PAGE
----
New research could lead to reforms in juvenile justice system


A near-capacity crowd at Milwaukee Area Technical College gathered in March to hear Bryan Stevenson speak. Stevenson told several stories about the wrongfully imprisoned, many he’s represented – adults on death row and youth in adult prisons.

Stevenson is a renowned human rights lawyer, author of “Just Mercy: A Story of Justice and Redemption” and founder of the Equal Justice Initiative, a non-profit organization committed to reforms, fair and just treatment to the imprisoned and condemned. Stevenson and his staff have won reversals, relief of release for over 115 wrongly condemned prisoners.

Two decades of research are now showing that youth tried as adults aren’t deterred from committing crimes again.

The Pacific Standard magazine reports:

After two decades of trying tens of thousands of minors as adults every year, there’s little evidence the practice deters kids from committing crimes again, according to a new meta-analysis of previous studies.

Instead, when researchers pooled data from different papers, they found young people who are transferred to adult courts have higher recidivism rates. Still, because the results of each of the studies varied so much, it’s hard to pin down what’s going on, write the authors of the analysis, a team of criminologists from Northeastern and Florida State universities. Maybe trying kids as adults works some of the time — perhaps for older teenagers, or repeat offenders. We simply don’t know for sure.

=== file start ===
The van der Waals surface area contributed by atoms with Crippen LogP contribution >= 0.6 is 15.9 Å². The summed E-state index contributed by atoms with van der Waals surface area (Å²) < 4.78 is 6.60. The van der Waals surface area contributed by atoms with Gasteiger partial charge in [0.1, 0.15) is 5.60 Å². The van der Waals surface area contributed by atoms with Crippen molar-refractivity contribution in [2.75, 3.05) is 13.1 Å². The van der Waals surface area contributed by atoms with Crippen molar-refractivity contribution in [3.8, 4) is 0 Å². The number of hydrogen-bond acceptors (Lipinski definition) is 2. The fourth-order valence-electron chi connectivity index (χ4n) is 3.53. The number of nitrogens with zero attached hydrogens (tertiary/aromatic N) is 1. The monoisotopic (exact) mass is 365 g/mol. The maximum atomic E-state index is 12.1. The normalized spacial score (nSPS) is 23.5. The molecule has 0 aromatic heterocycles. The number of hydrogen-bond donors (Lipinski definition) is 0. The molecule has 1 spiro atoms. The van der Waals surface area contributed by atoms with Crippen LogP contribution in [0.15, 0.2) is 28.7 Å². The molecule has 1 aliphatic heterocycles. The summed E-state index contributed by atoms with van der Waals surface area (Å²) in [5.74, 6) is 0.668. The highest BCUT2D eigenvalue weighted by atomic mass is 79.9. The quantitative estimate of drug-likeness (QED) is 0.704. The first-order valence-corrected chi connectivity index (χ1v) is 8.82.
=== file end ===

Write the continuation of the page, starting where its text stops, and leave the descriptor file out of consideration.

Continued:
Juvenile courts are set up to be less punitive than adult courts, and to send defendants to therapy and rehabilitation programs instead of prison. The idea is that folks younger than 17 or 18 are less culpable for their crimes because they haven’t fully matured — a notion neuroscience supports—and are more amenable to learning and reform.

The 1980s and ’90s saw a sharp rise in the rates of serious crimes such as rapes and murders committed by young people. That prompted “nearly every state” to pass laws making it easier for prosecutors and judges to send youths into the ordinary criminal justice system to face harsher punishments, according to the National Conference of State Legislatures.

For more on this research, visit Pacific Standard.



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